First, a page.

`Alice: 100 x 198.45 / 180 = 110.25 Assets`

`Bob: 80 x 198.45 / 180 = 88.2 Assets`

That it make sense? Let's check. Alice borrowed 100 assets for 2 years with a 5% interest rate so she had to repay 100 x 1.05 after the first year and 100 x 1.05 x1.05 after the second year. That is exactly 110.25.

Bob borrowed 84 assets for 1 year with 5% interest. so he had to repay 84 x 1.05. That is exactly 88.2.

So we can effectively track each listed asset state by tracking the total amount borrowed and loan units for each borrower with the corresponding total loan units.

## Representing Units

As mentioned above, Deposit and Loan Units remain constant over time until the next interaction of the user. That gives two ways to be represented:

- The first one is minting a fungible asset in an equal amount of units, we chose this option for deposit units. The second option is storing the value in a persisting data structure like NFT metadata with strong enforcement on how this data can be changed. We chose this option for loan units.
- The approach of using fungible tokens for deposit units and NFTs for collaterals and loan units is innovative.

This "dual structure" ensures that deposits and loans are accurately and fairly represented, capturing all necessary information:

- Fungible Deposit Units: Easily tradable, sellable, or usable in other DeFi protocols.
- Non-Fungible Loan Units: Capable of capturing the nuances and unique terms of each mix of collateral and loan.

This structure offers flexibility, accuracy, and several possibilities to build DeFi services on top of Weft. Loan collateralization approach On Weft, collaterals are deposit units. So locking collateral means depositing previously acquired deposit units in a pool and getting back an NFT with metadata reflecting the amount of deposit units locked as collateral. In the case of direct deposit of assets as collateral, Weft is designed to perform the deposit under the hood and then lock the obtained deposit units using the process described above. This approach gives the ability to earn interest on collateral even if they are locked.

## Loan collateralization approach

On Weft, collaterals are deposit units. So locking collateral means depositing previously acquired deposit units in a pool and getting back an NFT with metadata reflecting the amount of deposit units locked as collateral. In the case of direct deposit of assets as collateral, Weft is designed to perform the deposit under the hood and then lock the obtained deposit units using the process described above. This approach gives the ability to earn interest on collateral even if they are locked.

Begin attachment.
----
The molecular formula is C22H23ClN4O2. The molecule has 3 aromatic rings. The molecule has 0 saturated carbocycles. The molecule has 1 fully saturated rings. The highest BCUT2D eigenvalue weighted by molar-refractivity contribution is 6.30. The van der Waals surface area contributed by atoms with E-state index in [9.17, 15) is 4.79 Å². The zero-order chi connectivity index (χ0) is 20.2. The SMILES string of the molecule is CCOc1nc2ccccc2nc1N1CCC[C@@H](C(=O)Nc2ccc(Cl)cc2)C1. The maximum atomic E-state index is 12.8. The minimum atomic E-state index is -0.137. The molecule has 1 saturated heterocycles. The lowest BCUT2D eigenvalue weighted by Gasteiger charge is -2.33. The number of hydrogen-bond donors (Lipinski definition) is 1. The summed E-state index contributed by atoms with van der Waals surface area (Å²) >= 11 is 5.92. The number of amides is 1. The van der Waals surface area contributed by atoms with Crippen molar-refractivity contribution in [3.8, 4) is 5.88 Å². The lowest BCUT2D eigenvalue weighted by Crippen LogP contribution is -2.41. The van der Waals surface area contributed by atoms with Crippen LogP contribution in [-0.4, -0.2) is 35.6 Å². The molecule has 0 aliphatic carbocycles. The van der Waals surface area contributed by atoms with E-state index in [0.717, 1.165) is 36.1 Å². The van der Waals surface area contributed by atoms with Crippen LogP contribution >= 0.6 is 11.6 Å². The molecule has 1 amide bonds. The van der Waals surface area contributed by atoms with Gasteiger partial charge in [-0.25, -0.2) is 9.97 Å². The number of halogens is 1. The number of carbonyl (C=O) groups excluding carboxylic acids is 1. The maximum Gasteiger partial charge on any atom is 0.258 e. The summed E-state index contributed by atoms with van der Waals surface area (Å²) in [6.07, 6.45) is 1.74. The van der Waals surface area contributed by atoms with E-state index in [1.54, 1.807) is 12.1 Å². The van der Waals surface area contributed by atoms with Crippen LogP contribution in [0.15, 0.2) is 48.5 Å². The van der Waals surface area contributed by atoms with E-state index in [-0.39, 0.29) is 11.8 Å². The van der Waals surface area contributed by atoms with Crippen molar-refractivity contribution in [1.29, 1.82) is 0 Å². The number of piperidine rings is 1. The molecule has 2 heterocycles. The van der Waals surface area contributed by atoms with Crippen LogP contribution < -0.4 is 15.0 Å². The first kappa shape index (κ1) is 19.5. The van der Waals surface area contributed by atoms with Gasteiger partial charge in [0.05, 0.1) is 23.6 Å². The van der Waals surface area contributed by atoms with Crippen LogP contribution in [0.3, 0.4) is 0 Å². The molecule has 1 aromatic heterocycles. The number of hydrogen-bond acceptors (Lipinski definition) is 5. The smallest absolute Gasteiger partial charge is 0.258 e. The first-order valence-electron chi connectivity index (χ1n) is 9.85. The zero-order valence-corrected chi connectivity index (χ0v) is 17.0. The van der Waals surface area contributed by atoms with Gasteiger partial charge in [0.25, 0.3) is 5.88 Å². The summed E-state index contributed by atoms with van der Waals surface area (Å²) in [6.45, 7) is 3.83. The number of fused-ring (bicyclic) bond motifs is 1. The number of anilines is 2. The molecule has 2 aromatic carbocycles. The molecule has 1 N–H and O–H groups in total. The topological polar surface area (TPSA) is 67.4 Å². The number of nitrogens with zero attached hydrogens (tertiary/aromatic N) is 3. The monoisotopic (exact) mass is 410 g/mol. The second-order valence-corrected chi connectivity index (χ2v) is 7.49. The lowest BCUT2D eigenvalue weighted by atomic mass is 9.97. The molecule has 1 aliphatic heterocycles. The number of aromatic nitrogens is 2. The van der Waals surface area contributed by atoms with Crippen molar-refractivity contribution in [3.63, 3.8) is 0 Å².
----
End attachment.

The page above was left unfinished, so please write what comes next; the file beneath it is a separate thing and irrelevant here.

## Liquidation threshold

As mentioned in the introduction, Weft is an over-collateralized lending dApp. The liquidation threshold is the predefined upper limit for the ratio between the value of a loan and the corresponding collateral. Beyond this threshold, the loan becomes categorized as under-collateralized, signifying that the collateral's value is insufficient to adequately cover the outstanding loan amount.

For better risk management, Weft does not use a single value for the liquidation threshold. Instead, it defines four levels based on the relationship between the collateral and the borrowed assets: same asset category ID, specific asset pair based on resource addresses, specific asset category ID pair, and a default value. This fine-grained approach allows for more features and flexibility in the risk management framework. Another key aspect of this approach is the specificity of borrowing power. Weft borrowing power does not depend only on available collateral, but also on the borrowed asset.

## Interest Option and Strategy

An interest strategy is a function that takes a listed asset state as input and returns an interest rate as output. An interest option is a defined type of interest available for the user to choose — Like stable and variable interest rates. Each listed asset has a set of interest strategies mapped to it supported interest options.